The midterms are over. What passes for normalcy can return. The 2020 presidential campaign is around the corner. Let us enjoy a brief respite from the clamor of electioneering.

Kansas and Missouri can both provide convincing evidence that candidate selection is crucial. In Missouri, an extremely appealing young candidate for senator, Josh Hawley, took out the veteran Clair McCaskill, who went to the well once too often, and who had been tip-toeing on thin air for some time, in a rather convincing manner.

In Kansas, Laura Kelly, the policy wonk and candidate with the down-home, soft-spoken manner, handily defeated the loud, flamboyant Kris Kobach. Stereotypical Kansas understatement seemed the winner. The long-time tradition of passing Cedar Crest regularly between the two parties held.

The flame-out of Greg Orman, the independent candidate who garnered only 6 percent of the vote, was a bit spectacular. The political future of his running-mate, John Doll, will be interesting to watch. Doll has held non-partisan office in city government and has sought partisan office as a Democrat, a Republican, and now an Independent with varying degrees of success. Who can match that resumé?

On the national scene, the caravan to the south, slowly inching its way toward Mexico City, can go back to being a large crowd of desperate, footsore and exhausted central Americans seeking a better life. Their time in the sun as a sinister invading army ended on election day. The large contingent of heavily armed soldiers, representing the most powerful nation in the world, which was sent to the border to unroll wire barricades and otherwise assist the border patrol, will now have to live without the attention of the news media.

This rag-tag caravan, which is dwindling in size rather rapidly, and which is the latest in the many which have formed and headed north utilizing the safety of numbers, will probably be only a few hundred when it reaches the U.S. border. Most will proceed to designated check-points and apply for asylum with refugee status. It is a formal administrative process utilized by most countries. Their case will be considered by a specialized court and many will be denied entry. Many more will have applied for refugee status in Mexico than will attempt U.S. entry. And those terrorists and Middle-Eastern warriors, which were thought to have decided to walk 2,000 miles to attack the U.S., will have vanished.

The caravan saga, which will surely loom large when the history of the 2018 midterm election is written, was an obvious political ploy which probably accomplished its purpose. P.T. Barnum was surely on to something. And politics is no stranger to the weaving of a virtual tapestry representing urgent, dire crisis. It is a tried and true formula.

Overall, the election was either a great Democrat victory or a great Republican victory, depending upon who is telling the story. The blue wave is still slowly building as the vote count continues, the repudiation of Trumpism was dulled by the Trump-favoring Senate electoral map and the return to divided government was entirely predictable. Gillum, Beto and Stacey Abrams created excitement and acquitted themselves well but ended by apparently losing their races although two of them are still counting.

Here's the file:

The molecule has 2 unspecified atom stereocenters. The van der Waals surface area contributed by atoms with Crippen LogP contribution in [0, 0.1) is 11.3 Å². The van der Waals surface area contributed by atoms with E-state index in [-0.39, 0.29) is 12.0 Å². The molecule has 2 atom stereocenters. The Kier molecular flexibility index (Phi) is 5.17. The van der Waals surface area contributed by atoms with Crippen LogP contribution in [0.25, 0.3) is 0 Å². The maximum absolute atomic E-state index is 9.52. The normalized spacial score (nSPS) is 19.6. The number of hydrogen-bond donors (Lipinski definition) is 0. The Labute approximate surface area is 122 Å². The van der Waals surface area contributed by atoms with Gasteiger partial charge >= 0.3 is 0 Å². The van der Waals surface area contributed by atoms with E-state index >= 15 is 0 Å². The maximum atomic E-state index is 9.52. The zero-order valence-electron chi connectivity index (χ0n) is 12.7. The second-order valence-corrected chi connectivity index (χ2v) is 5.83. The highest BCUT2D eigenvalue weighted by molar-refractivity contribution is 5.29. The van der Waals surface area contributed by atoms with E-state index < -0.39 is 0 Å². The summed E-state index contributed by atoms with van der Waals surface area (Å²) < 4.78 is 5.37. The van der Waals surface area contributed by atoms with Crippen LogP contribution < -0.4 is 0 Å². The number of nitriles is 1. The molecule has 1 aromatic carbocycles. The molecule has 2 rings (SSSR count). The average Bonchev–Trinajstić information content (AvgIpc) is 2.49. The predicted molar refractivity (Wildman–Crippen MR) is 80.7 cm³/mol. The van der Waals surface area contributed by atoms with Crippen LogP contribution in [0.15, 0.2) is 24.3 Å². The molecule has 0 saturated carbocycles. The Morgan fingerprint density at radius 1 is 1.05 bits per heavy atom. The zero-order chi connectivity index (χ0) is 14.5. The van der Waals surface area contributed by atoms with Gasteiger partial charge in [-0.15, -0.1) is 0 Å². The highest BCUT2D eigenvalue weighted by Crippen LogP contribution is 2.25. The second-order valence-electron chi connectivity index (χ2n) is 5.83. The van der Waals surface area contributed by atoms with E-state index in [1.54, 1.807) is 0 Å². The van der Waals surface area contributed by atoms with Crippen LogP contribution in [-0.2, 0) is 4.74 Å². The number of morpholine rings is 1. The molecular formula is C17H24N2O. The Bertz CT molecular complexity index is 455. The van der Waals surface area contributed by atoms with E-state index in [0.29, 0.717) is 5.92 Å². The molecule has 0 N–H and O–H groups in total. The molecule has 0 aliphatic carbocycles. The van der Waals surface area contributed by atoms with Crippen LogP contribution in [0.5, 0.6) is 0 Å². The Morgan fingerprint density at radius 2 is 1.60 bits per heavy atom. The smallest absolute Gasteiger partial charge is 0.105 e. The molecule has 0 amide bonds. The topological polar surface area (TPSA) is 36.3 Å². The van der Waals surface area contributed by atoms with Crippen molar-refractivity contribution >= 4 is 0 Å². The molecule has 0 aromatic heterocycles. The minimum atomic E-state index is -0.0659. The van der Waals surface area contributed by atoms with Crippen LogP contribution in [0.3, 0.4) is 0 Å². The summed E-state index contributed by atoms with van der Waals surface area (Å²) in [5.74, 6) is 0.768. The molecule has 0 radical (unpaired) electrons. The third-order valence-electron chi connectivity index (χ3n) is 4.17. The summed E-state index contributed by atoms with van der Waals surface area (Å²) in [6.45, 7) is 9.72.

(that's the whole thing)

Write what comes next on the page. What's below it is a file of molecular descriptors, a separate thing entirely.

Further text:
In total, the evening ended much as predicted. The Democrats flipped the House of Representatives and the Republicans made a small gain in the Senate. Gridlock in Washington is alive and well and most of us will now return to living our lives and searching for a new subject to wrestle with at the coffee shop.

Already the important stuff, like K-State football, KU basketball and the glory ride of the Kansas City Chiefs, has come to rule the day. The stress of political disagreement among family members, golfing buddies and bridge foursomes will fade to the background only to be revived as the next Election Day approaches.

Those of us who put pen to paper can now turn to mulling issues and policies and proposed legislation without the reality of considering the partisan edge of readers which is sharpened by imminent elections. Divided government requires dialogue and some degree of compromise if even marginal effectiveness is sought.

If our new Democrat governor can find a way to work with a comfortably Republican legislature it can provide a worthwhile example for us all. And such has worked in the past. The Sebelius era worked pretty well and many Republicans seem to believe Gov.-elect Laura Kelly can replicate that period. As Kansans, we must hope that is the case.

Our state needs a dose of common, productive effort. We’re a bit weary of theoretical experiments.

Jack Wempe grew up in the Hutchinson area and is a former educator, state legislator and member of the Kansas Board of Regents now living in Lyons. Email: